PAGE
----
Editor's Note/Warning/Parental Advisory: This is not your typical JamBase article; and likewise, this is not your typical JamBase band. The interview/feature that follows is raw; very raw. If you are easily offended by sexual connotations please stop reading. Like the music Eagles of Death Metal make, this is full of deep sexuality and sleazy as hell - but so are the roots of rock & roll for that matter. This is not for those who like to keep it clean. Don't say we didn't warn you.
Listen to Eagles of Death Metal's Death By Sexy on JamBase Rhapsody.
By Dennis Cook
It's hard to know how seriously to take the Eagles of Death Metal. There's just SO much cock in their rock. They ooze decadent, flamboyant cool, but their darting pink tongues always seem jammed in their cheek. Even as they windmill their Flying V guitars beneath a shower of stage pyrotechnics, they seem curiously aware of the comic nature of their shtick. Perhaps being taken seriously isn't all that important if you know what you're laughing about.
Homme & Hughes
"I'm not ashamed of anything I do. This ain't no Bible study. This is rock n' roll," proudly offers Jesse Hughes, lead singer and axe man in the Eagles. The band is a sleazy hook-heavy pop metal barrage that first came to prominence as a side project for Queens of the Stone Age main man Josh Homme, who drums in the Eagles under the name Carlo Von Sexron. Back on it like a tick on a hound in 2006, their sophomore platter, Death By Sexy, is a hellacious flailing-limb soundtrack for go-go cages and whiskey nights. "There's supposed to be an element of shamelessness. It's supposed to boogie, and little sweet honey girls are supposed to smile," says Hughes. "And because I have a soft boomerang of love and the greatest moustache in rock history – as I've been told, that's not me – it works very well for the ladies. When I get this boomerang of love in motion and the hairs are ticklin' them all over their body, oh my God, it's like magic."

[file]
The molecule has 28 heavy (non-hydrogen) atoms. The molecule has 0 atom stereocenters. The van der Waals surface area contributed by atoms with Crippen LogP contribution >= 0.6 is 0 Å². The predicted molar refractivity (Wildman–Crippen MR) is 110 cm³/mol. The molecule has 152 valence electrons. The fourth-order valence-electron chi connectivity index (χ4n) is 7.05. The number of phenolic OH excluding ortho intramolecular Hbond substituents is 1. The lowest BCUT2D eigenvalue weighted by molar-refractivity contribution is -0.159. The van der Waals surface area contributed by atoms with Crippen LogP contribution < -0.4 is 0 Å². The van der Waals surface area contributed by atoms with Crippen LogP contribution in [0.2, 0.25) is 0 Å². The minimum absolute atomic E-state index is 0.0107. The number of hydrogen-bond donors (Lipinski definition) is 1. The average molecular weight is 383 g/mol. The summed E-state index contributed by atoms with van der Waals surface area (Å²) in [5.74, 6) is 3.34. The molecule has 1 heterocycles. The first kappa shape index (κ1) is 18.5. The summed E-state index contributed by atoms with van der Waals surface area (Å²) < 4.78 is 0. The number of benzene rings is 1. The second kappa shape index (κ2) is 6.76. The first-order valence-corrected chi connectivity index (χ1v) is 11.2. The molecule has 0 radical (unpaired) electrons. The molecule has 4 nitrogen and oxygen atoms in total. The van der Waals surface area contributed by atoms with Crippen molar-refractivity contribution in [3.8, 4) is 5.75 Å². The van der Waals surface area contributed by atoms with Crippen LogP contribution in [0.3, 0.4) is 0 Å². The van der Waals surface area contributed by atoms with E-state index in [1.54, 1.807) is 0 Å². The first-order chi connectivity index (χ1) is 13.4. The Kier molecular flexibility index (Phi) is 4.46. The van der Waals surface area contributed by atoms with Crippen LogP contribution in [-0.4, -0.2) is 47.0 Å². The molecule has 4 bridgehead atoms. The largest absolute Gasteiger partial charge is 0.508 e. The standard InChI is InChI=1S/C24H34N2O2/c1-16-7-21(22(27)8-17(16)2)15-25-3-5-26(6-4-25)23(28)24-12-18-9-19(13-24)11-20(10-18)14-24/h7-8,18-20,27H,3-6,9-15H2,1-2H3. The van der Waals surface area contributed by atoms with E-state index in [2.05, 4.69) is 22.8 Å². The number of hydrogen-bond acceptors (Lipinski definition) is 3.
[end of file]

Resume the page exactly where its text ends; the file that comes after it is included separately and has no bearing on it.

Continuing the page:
A little voice is saying I'm a bad man
Don't you listen!
Just keep on rollin'!
It's a chemical reaction
We'll shake some tail feather baby
'Til we see the sunrise
Hughes and Homme have been best friends since they met as teenagers in Palm Desert, California. While Hughes went to college and became a journalist, Homme made his mark first with legendary heavy THC-centric groovers Kyuss and then with the Queens. When the pair finally found time to record together, the results were, to borrow a line from Almost Famous, "incendiary." Catchy as a venereal disease and near as fun as contracting one, EODM stuff thick riffs into threadbare denim and make them cavort with damp, inhibition-stomping glory. After an appearance on Homme's always-wonderful Desert Sessions series, they debuted in 2004 with Peace, Love & Death Metal. The follow-up sharpens their resolve, drawing inspiration from the earliest days of rock, updating and channeling '50s wildness and the dusky rawness of old blues sides.
Hughes & Homme by Varity Smith
"That's what we're drawing from," says Hughes. "Little Richard is one of my heroes. The Big Bopper is one of my heroes. When something loses its way, it has to return to its source, for lack of a better analogy. That's the music that makes me dance. For me, Little Richard epitomizes death metal because he showed up in a pink suit with a cheeseball moustache and eyeliner and scared the world into burning his records. It was like 'Hide the womens, children and the mens 'cause Little Richard is coming!' It scared the world, and that's darkness. That's the true power and fury of rock n' roll, not dressing up in Kabuki makeup and talking like the Cookie Monster. That's not scary!"